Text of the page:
Prosthetic Groups Are Tightly Integrated Into an Enzymes Structure

Prosthetic groups are distinguished by their tight, stable incorporation into a protein's structure by covalent or noncovalent forces. Examples include pyridoxal phosphate, flavin mononucleotide (FMN), flavin dinu-cleotide (FAD), thiamin pyrophosphate, biotin, and the metal ions of Co, Cu, Mg, Mn, Se, and Zn. Metals are the most common prosthetic groups. The roughly one-third of all enzymes that contain tightly bound metal ions are termed metalloenzymes. Metal ions that participate in redox reactions generally are complexed to prosthetic groups such as heme (Chapter 6) or iron-sulfur clusters (Chapter 12). Metals also may facilitate the binding and orientation of substrates, the formation of covalent bonds with reaction intermediates (Co2+ in coenzyme B12), or interaction with substrates to render them more electrophilic (electron-poor) or nucleo-philic (electron-rich).

2. Transferases catalyze transfer of groups such as methyl or glycosyl groups from a donor molecule to an acceptor molecule.

3. Hydrolases catalyze the hydrolytic cleavage of C— C, C— O, C—N, P— O, and certain other bonds, including acid anhydride bonds.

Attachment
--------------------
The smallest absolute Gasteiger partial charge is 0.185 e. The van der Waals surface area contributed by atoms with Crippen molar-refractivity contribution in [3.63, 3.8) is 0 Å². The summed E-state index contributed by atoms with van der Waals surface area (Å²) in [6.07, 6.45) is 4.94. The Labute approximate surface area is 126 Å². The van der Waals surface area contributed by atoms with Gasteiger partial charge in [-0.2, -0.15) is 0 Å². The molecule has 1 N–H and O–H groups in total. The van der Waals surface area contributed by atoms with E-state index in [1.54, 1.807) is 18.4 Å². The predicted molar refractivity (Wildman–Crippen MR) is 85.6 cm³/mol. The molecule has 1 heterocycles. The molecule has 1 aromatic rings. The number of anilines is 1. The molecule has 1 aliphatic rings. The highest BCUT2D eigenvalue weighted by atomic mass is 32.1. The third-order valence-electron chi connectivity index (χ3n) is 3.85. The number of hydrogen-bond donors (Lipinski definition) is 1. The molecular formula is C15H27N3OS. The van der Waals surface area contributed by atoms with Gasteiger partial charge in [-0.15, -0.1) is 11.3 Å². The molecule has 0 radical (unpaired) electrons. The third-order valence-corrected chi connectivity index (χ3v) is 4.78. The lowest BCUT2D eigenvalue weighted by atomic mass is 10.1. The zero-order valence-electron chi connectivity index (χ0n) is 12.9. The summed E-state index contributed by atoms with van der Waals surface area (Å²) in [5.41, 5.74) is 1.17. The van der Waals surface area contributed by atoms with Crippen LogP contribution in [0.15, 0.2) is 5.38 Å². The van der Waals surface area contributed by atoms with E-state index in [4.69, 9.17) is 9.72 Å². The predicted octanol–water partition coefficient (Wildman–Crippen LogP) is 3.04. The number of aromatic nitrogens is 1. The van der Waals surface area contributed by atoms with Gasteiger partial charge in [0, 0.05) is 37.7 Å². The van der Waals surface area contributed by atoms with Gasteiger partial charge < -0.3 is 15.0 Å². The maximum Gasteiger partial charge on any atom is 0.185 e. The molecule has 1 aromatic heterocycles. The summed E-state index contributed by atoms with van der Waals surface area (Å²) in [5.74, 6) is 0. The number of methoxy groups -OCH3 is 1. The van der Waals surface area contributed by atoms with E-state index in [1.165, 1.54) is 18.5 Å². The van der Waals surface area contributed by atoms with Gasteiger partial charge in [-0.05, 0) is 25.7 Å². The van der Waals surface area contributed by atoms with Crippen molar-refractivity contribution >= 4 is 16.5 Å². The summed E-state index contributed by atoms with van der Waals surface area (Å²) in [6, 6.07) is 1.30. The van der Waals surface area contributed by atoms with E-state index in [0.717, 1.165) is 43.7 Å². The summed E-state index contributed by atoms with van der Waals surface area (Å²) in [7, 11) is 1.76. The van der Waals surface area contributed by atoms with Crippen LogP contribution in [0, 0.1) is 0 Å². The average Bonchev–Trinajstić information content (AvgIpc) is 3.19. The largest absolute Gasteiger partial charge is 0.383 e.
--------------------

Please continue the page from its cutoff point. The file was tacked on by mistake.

4. Lyases catalyze cleavage of C— C, C— O, C—N, and other bonds by elimination, leaving double bonds, and also add groups to double bonds.

5. Isomerases catalyze geometric or structural changes within a single molecule.

6. Ligases catalyze the joining together of two molecules, coupled to the hydrolysis of a pyrophospho-ryl group in ATP or a similar nucleoside triphos-phate.

Despite the many advantages of the IUB system, texts tend to refer to most enzymes by their older and shorter, albeit sometimes ambiguous names.

Diabetes 2

Diabetes 2

Diabetes is a disease that affects the way your body uses food. Normally, your body converts sugars, starches and other foods into a form of sugar called glucose. Your body uses glucose for fuel. The cells receive the glucose through the bloodstream. They then use insulin a hormone made by the pancreas to absorb the glucose, convert it into energy, and either use it or store it for later use. Learn more...

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